Darwin and the Buddha

The teachings of Charles Darwin and Gautama Buddha are worlds apart. Yet their descriptions of life bear similarities to each other and even interlock in ways that expand my view of each.  I’ll focus this comparison on  On the Origin of Species and the Dhammapada, a widely read collection of the Buddha’s sayings.

The differences are straightforward enough. Darwin’s eye was mainly on the past. In Origins, he observed the characteristics of successive generations of plants and animals—except for humans, whose evolution he discussed in other books—to show how natural selection and fertility served as the sources of the variation of species.

The Buddha, on the other hand, focused on humans, on the pain of our disappointments and the ease that disciplined renunciations could bring. And in contrast to Darwin’s focus on ancestry, the Buddha’s eye was on the future, on each person’s potential path forward out of suffering. Finally, while Darwinian evolution moved on inexorably, the Buddha convinced his followers that their future was in their own hands, that if they turned inward to grasp the nature of change and expectation, they could calm their cravings.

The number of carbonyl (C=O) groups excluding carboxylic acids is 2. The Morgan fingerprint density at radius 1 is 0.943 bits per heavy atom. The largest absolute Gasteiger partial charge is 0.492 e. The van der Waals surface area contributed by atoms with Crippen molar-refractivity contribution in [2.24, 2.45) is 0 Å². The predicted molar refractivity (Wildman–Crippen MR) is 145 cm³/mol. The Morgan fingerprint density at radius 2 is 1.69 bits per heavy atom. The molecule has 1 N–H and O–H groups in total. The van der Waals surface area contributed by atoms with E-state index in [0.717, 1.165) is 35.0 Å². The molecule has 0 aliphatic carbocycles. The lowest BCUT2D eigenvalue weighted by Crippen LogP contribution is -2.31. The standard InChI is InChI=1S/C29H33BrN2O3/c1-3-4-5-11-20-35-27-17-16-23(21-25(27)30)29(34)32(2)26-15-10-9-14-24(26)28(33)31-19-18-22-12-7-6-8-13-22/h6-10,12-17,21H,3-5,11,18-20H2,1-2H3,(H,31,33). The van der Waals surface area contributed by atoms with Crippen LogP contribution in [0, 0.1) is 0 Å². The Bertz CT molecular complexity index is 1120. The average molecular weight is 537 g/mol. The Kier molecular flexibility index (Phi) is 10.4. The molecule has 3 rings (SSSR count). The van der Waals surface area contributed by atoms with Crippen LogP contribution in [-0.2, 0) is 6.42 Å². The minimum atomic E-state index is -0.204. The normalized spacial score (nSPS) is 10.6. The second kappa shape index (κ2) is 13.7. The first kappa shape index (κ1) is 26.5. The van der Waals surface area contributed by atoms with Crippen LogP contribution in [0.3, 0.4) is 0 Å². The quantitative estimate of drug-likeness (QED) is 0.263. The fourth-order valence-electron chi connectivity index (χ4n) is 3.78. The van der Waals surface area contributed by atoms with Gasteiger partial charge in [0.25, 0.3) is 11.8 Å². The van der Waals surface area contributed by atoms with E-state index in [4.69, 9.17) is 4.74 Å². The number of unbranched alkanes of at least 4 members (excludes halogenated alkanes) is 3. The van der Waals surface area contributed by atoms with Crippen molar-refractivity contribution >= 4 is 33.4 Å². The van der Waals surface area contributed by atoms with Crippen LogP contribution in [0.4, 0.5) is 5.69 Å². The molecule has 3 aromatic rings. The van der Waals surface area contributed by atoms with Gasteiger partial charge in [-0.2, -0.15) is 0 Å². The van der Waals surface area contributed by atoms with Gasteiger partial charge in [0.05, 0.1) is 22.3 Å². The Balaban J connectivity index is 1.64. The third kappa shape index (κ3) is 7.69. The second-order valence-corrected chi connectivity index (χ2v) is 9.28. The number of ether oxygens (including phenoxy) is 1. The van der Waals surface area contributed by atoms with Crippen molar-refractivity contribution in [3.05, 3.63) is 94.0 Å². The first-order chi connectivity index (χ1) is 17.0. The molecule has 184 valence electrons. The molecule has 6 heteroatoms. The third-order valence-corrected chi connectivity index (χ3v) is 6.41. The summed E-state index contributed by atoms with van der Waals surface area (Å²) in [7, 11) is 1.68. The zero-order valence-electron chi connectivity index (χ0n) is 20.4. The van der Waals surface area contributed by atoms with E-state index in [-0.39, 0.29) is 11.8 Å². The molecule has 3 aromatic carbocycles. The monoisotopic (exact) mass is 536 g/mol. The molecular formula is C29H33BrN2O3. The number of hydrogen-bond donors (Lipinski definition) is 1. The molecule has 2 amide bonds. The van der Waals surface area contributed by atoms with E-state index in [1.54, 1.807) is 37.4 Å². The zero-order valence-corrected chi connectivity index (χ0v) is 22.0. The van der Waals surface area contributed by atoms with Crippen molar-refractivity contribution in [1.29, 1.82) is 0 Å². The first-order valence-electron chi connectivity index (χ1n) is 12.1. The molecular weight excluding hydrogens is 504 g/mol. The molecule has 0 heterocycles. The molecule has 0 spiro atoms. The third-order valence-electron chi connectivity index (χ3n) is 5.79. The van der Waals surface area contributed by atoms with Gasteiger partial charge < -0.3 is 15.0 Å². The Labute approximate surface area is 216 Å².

Yet beneath these distinct differences, both thinker followed a logic built from the same pieces.



First, for both Darwin and the Buddha, the struggles of ordinary life make up the starting point for the consequences and possibilities that followed. As different as their two works are, taken together they rest on the premise that for humans, animals, and plants alike, life is stressful, sometimes dangerous, and often unpredictable. Whether in a plant stunted by inadequate sunlight or a woman in conflict between family and her career, it is everyday obstacles and threats that drive the changes that the thinkers explored.